While perhaps the most stunning manifestation of combat and the prominently mentioned events of military history, set-piece engagements…were never quite the norm of war. More often, armed conflict was less dramatic, intermittent, and played out in landscapes not conducive to conventionally marshaled armies and navies, and it involved civilians. We associate the battles of Granicus, Issus, and Guagamela and the fight on the Hydaspes River with the military genius of Alexander the Great, but he spent far more time fighting irregular forces in counterinsurgency efforts throughout the Balkans, the Hindu Kush, and Bactria.

Nevertheless big battles—or so generals dreamed—could sometimes change entire conflicts in a matter of hours, which in turn might alter politics and the fate of millions for decades. It is with history’s rare battle, not the more common dirty war, insurgency, or street fighting, that we typically associate war poetry, commemoration, and, for good or evil, radical changes of fortune and the martial notions of glory and honor. …

Victor Davis Hanson, The Father Of Us All, pp. 106-107

Breeding Ground of Honor

May 5, 2008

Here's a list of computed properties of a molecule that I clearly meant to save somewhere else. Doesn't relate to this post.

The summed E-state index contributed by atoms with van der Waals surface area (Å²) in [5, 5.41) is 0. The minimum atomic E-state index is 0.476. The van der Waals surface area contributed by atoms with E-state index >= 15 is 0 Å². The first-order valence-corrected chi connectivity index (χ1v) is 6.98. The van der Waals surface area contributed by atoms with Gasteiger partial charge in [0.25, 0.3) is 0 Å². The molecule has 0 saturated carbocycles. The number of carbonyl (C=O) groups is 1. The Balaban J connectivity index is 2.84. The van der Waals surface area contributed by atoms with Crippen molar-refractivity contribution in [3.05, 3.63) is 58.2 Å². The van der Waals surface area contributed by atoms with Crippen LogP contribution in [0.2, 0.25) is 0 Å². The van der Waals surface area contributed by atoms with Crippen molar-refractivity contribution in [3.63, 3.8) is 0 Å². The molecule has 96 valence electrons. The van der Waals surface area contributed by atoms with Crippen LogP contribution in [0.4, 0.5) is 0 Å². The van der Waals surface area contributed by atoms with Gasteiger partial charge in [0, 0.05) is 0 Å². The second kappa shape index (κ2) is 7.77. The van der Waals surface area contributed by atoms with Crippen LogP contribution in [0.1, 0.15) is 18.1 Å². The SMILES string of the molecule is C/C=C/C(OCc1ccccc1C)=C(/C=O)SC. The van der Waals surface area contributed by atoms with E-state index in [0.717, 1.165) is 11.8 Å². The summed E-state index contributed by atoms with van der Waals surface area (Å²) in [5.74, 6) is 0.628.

The breeding ground of honor [was] the state of semi-anarchy (when it was not complete anarchy) that prevailed in most of the world before the invention of the nation-state in early modern Europe. In such an environment, personal honor and the respect it elicited from others was almost the only instrument of social control, and this was still true to a considerable extent right through the [English] Tudor period. Describing the feud between two grandees in the reign of the first Queen Elizabeth, Lawrence Stone writes that “Both in the brutality of their tactics and in their immunity from the law, the nearest parallels to the Earl of Oxford and Sir Thomas Knyvett in the London of Queen Elizabeth are Al Capone and Dion O’Banion, Bugs Moran and Johnny Torrio in the Chicago of the 1920s.” Among such people, honor was a matter of grim necessity, a workaday proposition by which their power and status in the world were measured and on which their very lives depended.